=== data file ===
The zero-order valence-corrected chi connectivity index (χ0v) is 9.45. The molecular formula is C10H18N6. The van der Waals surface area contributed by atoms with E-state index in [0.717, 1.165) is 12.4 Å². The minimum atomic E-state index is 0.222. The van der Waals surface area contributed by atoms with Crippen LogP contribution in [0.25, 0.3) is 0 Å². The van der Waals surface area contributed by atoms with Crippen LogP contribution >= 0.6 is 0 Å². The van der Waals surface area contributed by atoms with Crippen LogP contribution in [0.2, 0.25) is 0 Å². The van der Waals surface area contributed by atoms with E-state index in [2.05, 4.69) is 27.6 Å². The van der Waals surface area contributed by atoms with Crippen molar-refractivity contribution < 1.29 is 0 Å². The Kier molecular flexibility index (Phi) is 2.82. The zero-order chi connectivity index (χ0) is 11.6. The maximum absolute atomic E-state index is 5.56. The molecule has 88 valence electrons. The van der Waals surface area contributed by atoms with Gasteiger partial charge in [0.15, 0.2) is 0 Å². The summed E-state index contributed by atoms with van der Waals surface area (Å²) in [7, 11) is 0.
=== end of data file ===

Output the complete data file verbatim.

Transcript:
The zero-order valence-corrected chi connectivity index (χ0v) is 9.45. The molecular formula is C10H18N6. The van der Waals surface area contributed by atoms with E-state index in [0.717, 1.165) is 12.4 Å². The minimum atomic E-state index is 0.222. The van der Waals surface area contributed by atoms with Crippen LogP contribution in [0.25, 0.3) is 0 Å². The van der Waals surface area contributed by atoms with Crippen LogP contribution >= 0.6 is 0 Å². The van der Waals surface area contributed by atoms with Crippen LogP contribution in [0.2, 0.25) is 0 Å². The van der Waals surface area contributed by atoms with E-state index in [2.05, 4.69) is 27.6 Å². The van der Waals surface area contributed by atoms with Crippen molar-refractivity contribution < 1.29 is 0 Å². The Kier molecular flexibility index (Phi) is 2.82. The zero-order chi connectivity index (χ0) is 11.6. The maximum absolute atomic E-state index is 5.56. The molecule has 88 valence electrons. The van der Waals surface area contributed by atoms with Gasteiger partial charge in [0.15, 0.2) is 0 Å². The summed E-state index contributed by atoms with van der Waals surface area (Å²) in [7, 11) is 0.